That I am writing about the association of human and feline may well prompt derision from some quarters; but the majority, I hope, will innately grasp the truth at the heart of this hypothesis. [As I type, Felix, the characterful dark tabby who prompted the above, is curled up tightly next to me, dreaming: as genial and graceful a proof of vulnerability, faith, and commitment, as I think you may find. He knows no hurt will come to him here; and his credence and company, in return, both comfort and calm me – despite the plethora of hairs wisping over my keyboard and screen…. He is therefore the ideal companion for someone as disabled as myself: especially as I am currently confined to home (even) more than what passes for usual, fighting (and perhaps finally starting to subdue) a variety of maladies….]

Monday, 28 May 2018

A sequence of opticalimericks…

A diminutive detachment of double-quick-drafted ditties… to thank the wonderful people at Dr C P Grey Opticians for being so friendly and considerate.

A helpful opticians named Greys
Took all of my glasses to glaze:
     As, transpiring with age,
     My view of the page
Is blurred, like a work of Monet’s.

I need quite a large range of specs
As my long and short sight are both wrecks:
     So some are for local;
     My best – varifocal –
Can see, though, the tick and T Rex.

I have goggles for typing and Tweeting,
And others for reading and eating.
     The former are focused
     At a tad further locus;
The latter are much nearer meeting.

My eyewear for outside must fade,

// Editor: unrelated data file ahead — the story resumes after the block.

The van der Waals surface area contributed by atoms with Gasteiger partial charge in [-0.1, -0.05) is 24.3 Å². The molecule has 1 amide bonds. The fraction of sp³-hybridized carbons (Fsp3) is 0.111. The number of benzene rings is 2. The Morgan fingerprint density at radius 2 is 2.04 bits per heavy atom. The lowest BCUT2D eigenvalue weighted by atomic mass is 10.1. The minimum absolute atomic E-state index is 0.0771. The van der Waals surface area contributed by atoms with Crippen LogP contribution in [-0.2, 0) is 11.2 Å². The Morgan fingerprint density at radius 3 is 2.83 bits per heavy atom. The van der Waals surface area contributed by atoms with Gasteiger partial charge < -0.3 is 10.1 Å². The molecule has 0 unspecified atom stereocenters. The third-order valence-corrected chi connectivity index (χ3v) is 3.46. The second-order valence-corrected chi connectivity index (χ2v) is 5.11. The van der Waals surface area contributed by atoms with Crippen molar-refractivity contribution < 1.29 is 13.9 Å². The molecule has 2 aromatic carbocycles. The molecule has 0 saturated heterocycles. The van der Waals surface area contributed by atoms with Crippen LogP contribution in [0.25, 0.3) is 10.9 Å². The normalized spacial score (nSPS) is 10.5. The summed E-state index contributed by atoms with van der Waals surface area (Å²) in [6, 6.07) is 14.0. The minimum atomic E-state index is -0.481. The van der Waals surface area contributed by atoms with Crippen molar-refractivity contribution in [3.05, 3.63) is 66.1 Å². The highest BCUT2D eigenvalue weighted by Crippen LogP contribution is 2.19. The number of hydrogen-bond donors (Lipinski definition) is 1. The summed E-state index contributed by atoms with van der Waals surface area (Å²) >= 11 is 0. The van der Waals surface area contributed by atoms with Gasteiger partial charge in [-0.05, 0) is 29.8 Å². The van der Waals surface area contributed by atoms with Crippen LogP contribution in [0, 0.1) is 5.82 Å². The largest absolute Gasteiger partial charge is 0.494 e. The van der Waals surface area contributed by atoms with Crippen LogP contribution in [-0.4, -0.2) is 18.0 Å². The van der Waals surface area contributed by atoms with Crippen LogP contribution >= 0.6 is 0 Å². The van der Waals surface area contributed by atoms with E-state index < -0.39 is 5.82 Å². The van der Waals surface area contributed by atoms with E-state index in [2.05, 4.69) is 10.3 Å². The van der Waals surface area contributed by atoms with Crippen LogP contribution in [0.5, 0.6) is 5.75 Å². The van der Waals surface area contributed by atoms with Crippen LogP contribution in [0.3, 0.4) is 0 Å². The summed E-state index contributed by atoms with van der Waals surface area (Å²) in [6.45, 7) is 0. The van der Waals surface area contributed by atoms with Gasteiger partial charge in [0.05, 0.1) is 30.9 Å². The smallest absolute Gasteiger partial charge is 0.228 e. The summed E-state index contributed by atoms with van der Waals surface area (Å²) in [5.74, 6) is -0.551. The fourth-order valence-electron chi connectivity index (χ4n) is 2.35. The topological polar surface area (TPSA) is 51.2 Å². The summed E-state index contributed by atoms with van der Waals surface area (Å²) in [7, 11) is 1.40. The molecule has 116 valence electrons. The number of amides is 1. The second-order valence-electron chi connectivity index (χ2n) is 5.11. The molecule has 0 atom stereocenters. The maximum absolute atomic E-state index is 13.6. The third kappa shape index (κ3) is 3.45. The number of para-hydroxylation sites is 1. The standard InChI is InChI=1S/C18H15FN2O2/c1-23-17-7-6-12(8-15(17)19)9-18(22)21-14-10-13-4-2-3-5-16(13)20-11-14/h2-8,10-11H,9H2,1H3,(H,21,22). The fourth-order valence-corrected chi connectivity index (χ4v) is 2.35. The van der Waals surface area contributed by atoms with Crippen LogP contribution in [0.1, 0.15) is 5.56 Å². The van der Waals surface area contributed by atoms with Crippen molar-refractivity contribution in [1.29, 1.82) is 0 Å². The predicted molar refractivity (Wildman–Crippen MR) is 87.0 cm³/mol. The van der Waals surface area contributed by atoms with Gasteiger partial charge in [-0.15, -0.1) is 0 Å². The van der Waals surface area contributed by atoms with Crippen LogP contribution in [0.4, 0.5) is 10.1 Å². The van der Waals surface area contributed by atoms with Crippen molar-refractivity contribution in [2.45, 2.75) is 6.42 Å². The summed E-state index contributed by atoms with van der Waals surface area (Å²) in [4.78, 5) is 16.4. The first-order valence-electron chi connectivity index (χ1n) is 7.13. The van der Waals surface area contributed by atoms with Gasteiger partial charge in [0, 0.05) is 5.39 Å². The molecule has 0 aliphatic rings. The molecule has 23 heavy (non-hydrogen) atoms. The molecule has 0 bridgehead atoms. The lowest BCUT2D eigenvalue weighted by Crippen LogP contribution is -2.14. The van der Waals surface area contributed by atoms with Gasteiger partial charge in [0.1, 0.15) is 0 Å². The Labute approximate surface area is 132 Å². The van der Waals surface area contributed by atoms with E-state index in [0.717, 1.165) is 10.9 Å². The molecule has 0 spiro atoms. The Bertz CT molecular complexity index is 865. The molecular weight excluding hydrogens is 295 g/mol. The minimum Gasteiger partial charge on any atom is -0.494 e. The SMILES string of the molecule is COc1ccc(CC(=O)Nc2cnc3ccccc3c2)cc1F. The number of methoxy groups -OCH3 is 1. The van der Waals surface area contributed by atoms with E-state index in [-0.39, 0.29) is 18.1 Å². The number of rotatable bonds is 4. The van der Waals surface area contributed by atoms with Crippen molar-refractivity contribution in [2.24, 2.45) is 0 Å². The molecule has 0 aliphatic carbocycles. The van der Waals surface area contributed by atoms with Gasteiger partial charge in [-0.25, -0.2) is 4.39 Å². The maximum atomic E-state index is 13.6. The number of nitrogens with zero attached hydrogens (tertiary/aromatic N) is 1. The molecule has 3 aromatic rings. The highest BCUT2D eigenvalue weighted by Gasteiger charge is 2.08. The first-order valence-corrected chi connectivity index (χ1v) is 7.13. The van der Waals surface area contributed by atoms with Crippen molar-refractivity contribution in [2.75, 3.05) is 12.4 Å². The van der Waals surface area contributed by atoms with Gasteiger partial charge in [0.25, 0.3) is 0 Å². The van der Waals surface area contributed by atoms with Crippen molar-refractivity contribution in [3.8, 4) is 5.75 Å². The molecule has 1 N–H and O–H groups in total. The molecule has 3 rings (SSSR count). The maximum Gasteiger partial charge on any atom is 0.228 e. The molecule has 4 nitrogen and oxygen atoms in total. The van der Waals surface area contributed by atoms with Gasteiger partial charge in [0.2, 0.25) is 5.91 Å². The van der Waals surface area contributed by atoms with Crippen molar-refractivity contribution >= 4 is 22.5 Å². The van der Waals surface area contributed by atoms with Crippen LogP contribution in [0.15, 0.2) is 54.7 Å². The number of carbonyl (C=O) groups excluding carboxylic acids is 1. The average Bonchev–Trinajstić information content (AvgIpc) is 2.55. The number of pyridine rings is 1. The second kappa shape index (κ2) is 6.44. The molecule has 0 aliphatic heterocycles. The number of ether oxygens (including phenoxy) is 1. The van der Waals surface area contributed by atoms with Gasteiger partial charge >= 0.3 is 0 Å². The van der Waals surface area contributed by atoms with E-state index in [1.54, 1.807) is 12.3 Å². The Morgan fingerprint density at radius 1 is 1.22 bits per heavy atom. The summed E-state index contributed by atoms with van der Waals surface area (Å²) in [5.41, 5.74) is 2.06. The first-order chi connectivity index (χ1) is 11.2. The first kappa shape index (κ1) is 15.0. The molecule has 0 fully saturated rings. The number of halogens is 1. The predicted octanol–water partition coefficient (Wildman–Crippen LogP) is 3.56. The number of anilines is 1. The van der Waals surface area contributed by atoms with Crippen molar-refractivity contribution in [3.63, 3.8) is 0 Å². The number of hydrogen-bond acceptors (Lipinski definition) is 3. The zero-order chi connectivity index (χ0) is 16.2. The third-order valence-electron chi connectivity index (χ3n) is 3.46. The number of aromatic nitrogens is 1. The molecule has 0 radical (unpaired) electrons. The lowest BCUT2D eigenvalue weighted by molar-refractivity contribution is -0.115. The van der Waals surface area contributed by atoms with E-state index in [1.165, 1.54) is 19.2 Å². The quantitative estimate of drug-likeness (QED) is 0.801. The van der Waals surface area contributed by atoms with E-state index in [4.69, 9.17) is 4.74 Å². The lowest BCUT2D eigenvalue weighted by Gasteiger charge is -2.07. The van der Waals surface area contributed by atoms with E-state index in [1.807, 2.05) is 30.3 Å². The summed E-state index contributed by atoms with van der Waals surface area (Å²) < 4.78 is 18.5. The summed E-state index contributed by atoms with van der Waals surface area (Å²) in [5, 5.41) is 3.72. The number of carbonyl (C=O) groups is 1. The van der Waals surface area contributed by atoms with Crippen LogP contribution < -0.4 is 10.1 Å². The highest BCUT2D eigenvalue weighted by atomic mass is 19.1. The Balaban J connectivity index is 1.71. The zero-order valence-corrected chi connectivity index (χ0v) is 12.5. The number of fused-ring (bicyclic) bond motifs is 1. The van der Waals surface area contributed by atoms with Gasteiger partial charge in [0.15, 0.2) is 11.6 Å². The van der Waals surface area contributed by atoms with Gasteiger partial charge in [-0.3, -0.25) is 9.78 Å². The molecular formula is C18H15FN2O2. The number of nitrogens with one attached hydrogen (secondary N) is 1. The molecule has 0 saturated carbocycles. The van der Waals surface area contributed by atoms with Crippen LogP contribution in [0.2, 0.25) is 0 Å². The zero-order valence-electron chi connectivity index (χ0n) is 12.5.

Or at least be a much darker shade:
     As I can’t face the light
     When it’s overly bright;
But at night I can unbarricade.

Making a spectacle of myself… – or something….

Monday, 14 May 2018

Paradise Regained…

So let extend thy mind o’er all the world,
In knowledge, all things in it comprehend.

It was an email from my good friend Paolo that did it. Not directly, of course. Just a little nudge; which, in turn, morphed into a diminutive, but nagging, suggestion; which, gnawing at a widening area of brain-cells, wouldn’t let go. Thirty minutes later, I had changed into some light walking trousers, a thin T-shirt, and a medium-weight fleece. (Although the only marks in the sky were man-made – the number of planes travelling over Tysoe having seemingly increased in the last year or so – the Met Office warned of northerly twelve mile-an-hour winds: making seventeen Celsius feel like fourteen.)

Tuesday, 1 May 2018

A designer who was also an engraver…

I hope, dear reader, that you may be one of my descendants, but I have only three children, my grandfather had six and as I write a German aeroplane has circled round above my head taking photographs of the damage that yesterday’s raiders have done, reminding me that there is no certainty of our survival.
     If you are not one of my descendants then all I ask of you is that you love the country as I do, and when you come into a room, discreetly observe its pictures and its furnishings, and sympathise with painters and craftsmen.
– Tirzah Garwood: Long Live Great Bardfield: The Autobiography of Tirzah Garwood

After three extended, extremely leisurely and exhaustive visits to Ravilious & Co: The Pattern of Friendship (English Artist Designers 1922-1942) – Compton Verney’s latest wondrous, desire-indulging display (of everything from the smallest hand-carved print-stone to a documentary on a now bomb-ruinated mural) – I had already discerned that much more time would need to be spent there (at least to produce this ‘not a review’); but that, even then, my absorption and adoration would, could… never be quenched. In fact – apart from experiencing, in the flesh, Janet Baker singing in Elgar’s The Dream of Gerontius (which I am fortunate to have so done) – I had quickly grasped that, as a resolute atheist, this is quite probably the closest to any divine being (albeit as evoked by the most tempting graven images) that I shall ever come. The thought of its absence – as with Moore Rodin, at the same venue – although amplifying my attentiveness – rapidly causes my vision to blur.